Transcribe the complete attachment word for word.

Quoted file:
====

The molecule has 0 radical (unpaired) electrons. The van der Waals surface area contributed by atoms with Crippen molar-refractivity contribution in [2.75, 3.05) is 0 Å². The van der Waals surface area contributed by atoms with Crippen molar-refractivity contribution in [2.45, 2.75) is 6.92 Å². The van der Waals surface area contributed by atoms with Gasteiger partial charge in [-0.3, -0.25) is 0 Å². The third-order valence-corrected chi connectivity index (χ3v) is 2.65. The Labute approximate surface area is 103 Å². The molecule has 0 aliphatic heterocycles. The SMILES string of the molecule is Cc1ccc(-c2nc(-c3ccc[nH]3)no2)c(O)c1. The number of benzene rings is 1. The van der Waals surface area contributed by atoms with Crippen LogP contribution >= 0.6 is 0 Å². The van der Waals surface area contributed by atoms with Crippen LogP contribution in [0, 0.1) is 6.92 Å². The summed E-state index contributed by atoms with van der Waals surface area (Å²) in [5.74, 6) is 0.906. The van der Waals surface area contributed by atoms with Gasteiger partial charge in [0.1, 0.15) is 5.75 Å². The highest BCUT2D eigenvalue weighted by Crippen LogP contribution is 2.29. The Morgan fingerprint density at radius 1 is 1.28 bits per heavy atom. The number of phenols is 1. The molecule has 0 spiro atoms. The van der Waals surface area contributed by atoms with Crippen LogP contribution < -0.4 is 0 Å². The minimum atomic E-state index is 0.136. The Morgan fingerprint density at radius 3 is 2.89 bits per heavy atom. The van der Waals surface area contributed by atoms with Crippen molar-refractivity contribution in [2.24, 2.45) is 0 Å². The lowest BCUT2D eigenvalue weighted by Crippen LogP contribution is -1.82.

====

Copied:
The molecule has 0 radical (unpaired) electrons. The van der Waals surface area contributed by atoms with Crippen molar-refractivity contribution in [2.75, 3.05) is 0 Å². The van der Waals surface area contributed by atoms with Crippen molar-refractivity contribution in [2.45, 2.75) is 6.92 Å². The van der Waals surface area contributed by atoms with Gasteiger partial charge in [-0.3, -0.25) is 0 Å². The third-order valence-corrected chi connectivity index (χ3v) is 2.65. The Labute approximate surface area is 103 Å². The molecule has 0 aliphatic heterocycles. The SMILES string of the molecule is Cc1ccc(-c2nc(-c3ccc[nH]3)no2)c(O)c1. The number of benzene rings is 1. The van der Waals surface area contributed by atoms with Crippen LogP contribution >= 0.6 is 0 Å². The van der Waals surface area contributed by atoms with Crippen LogP contribution in [0, 0.1) is 6.92 Å². The summed E-state index contributed by atoms with van der Waals surface area (Å²) in [5.74, 6) is 0.906. The van der Waals surface area contributed by atoms with Gasteiger partial charge in [0.1, 0.15) is 5.75 Å². The highest BCUT2D eigenvalue weighted by Crippen LogP contribution is 2.29. The Morgan fingerprint density at radius 1 is 1.28 bits per heavy atom. The number of phenols is 1. The molecule has 0 spiro atoms. The van der Waals surface area contributed by atoms with Crippen LogP contribution < -0.4 is 0 Å². The minimum atomic E-state index is 0.136. The Morgan fingerprint density at radius 3 is 2.89 bits per heavy atom. The van der Waals surface area contributed by atoms with Crippen molar-refractivity contribution in [2.24, 2.45) is 0 Å². The lowest BCUT2D eigenvalue weighted by Crippen LogP contribution is -1.82.